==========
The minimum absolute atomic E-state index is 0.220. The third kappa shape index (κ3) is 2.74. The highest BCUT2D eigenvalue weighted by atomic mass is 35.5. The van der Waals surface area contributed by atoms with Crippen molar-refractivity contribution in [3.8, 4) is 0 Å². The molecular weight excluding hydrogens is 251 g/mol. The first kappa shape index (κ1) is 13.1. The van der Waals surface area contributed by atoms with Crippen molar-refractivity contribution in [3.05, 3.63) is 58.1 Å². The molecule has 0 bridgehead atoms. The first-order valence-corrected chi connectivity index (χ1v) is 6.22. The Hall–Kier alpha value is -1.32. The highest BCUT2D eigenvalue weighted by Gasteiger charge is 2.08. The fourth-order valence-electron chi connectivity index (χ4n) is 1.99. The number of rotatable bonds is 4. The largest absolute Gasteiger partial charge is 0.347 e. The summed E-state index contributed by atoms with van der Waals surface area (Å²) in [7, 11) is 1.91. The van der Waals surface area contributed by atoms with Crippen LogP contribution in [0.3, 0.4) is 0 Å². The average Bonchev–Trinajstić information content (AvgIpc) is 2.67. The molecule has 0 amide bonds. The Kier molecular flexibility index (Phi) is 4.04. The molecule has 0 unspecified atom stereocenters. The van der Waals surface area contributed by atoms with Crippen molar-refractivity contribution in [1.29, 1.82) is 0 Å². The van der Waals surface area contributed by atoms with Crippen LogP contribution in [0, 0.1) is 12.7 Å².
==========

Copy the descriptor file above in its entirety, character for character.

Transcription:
The minimum absolute atomic E-state index is 0.220. The third kappa shape index (κ3) is 2.74. The highest BCUT2D eigenvalue weighted by atomic mass is 35.5. The van der Waals surface area contributed by atoms with Crippen molar-refractivity contribution in [3.8, 4) is 0 Å². The molecular weight excluding hydrogens is 251 g/mol. The first kappa shape index (κ1) is 13.1. The van der Waals surface area contributed by atoms with Crippen molar-refractivity contribution in [3.05, 3.63) is 58.1 Å². The molecule has 0 bridgehead atoms. The first-order valence-corrected chi connectivity index (χ1v) is 6.22. The Hall–Kier alpha value is -1.32. The highest BCUT2D eigenvalue weighted by Gasteiger charge is 2.08. The fourth-order valence-electron chi connectivity index (χ4n) is 1.99. The number of rotatable bonds is 4. The largest absolute Gasteiger partial charge is 0.347 e. The summed E-state index contributed by atoms with van der Waals surface area (Å²) in [7, 11) is 1.91. The van der Waals surface area contributed by atoms with Crippen LogP contribution in [0.3, 0.4) is 0 Å². The average Bonchev–Trinajstić information content (AvgIpc) is 2.67. The molecule has 0 amide bonds. The Kier molecular flexibility index (Phi) is 4.04. The molecule has 0 unspecified atom stereocenters. The van der Waals surface area contributed by atoms with Crippen molar-refractivity contribution in [1.29, 1.82) is 0 Å². The van der Waals surface area contributed by atoms with Crippen LogP contribution in [0, 0.1) is 12.7 Å².